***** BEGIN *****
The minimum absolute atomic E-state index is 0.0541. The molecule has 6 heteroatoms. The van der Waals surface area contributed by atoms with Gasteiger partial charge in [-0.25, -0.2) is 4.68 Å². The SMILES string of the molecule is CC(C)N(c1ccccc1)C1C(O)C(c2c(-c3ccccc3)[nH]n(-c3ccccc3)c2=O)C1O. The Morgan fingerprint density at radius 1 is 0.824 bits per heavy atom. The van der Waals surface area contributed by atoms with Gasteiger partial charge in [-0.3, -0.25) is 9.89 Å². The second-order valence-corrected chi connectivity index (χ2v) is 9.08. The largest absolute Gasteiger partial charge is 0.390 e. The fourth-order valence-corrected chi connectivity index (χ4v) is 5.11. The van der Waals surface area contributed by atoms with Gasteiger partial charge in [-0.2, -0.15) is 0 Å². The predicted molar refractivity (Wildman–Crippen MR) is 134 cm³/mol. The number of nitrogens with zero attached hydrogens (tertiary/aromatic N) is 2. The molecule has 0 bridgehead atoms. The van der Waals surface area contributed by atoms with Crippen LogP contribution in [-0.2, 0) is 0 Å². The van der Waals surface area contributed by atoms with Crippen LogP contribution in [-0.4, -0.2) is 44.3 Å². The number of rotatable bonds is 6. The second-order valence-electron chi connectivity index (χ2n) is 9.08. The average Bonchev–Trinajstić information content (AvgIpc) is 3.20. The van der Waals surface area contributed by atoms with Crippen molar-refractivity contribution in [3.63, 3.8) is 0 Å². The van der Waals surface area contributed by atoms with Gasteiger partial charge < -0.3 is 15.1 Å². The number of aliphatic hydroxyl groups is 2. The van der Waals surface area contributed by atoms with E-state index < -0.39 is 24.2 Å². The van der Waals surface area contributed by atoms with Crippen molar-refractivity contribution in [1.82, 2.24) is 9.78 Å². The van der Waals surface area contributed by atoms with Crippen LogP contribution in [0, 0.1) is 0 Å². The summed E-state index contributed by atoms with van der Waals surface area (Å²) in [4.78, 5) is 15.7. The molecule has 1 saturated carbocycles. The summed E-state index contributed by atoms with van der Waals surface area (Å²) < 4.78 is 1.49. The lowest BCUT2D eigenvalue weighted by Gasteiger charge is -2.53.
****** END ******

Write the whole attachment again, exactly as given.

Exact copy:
The minimum absolute atomic E-state index is 0.0541. The molecule has 6 heteroatoms. The van der Waals surface area contributed by atoms with Gasteiger partial charge in [-0.25, -0.2) is 4.68 Å². The SMILES string of the molecule is CC(C)N(c1ccccc1)C1C(O)C(c2c(-c3ccccc3)[nH]n(-c3ccccc3)c2=O)C1O. The Morgan fingerprint density at radius 1 is 0.824 bits per heavy atom. The van der Waals surface area contributed by atoms with Gasteiger partial charge in [-0.3, -0.25) is 9.89 Å². The second-order valence-corrected chi connectivity index (χ2v) is 9.08. The largest absolute Gasteiger partial charge is 0.390 e. The fourth-order valence-corrected chi connectivity index (χ4v) is 5.11. The van der Waals surface area contributed by atoms with Gasteiger partial charge in [-0.2, -0.15) is 0 Å². The predicted molar refractivity (Wildman–Crippen MR) is 134 cm³/mol. The number of nitrogens with zero attached hydrogens (tertiary/aromatic N) is 2. The molecule has 0 bridgehead atoms. The van der Waals surface area contributed by atoms with Crippen LogP contribution in [-0.2, 0) is 0 Å². The van der Waals surface area contributed by atoms with Crippen LogP contribution in [-0.4, -0.2) is 44.3 Å². The number of rotatable bonds is 6. The second-order valence-electron chi connectivity index (χ2n) is 9.08. The average Bonchev–Trinajstić information content (AvgIpc) is 3.20. The van der Waals surface area contributed by atoms with Crippen molar-refractivity contribution in [3.63, 3.8) is 0 Å². The van der Waals surface area contributed by atoms with Gasteiger partial charge < -0.3 is 15.1 Å². The number of aliphatic hydroxyl groups is 2. The van der Waals surface area contributed by atoms with E-state index < -0.39 is 24.2 Å². The van der Waals surface area contributed by atoms with Crippen molar-refractivity contribution in [1.82, 2.24) is 9.78 Å². The van der Waals surface area contributed by atoms with Crippen LogP contribution in [0, 0.1) is 0 Å². The summed E-state index contributed by atoms with van der Waals surface area (Å²) in [4.78, 5) is 15.7. The molecule has 1 saturated carbocycles. The summed E-state index contributed by atoms with van der Waals surface area (Å²) < 4.78 is 1.49. The lowest BCUT2D eigenvalue weighted by Gasteiger charge is -2.53.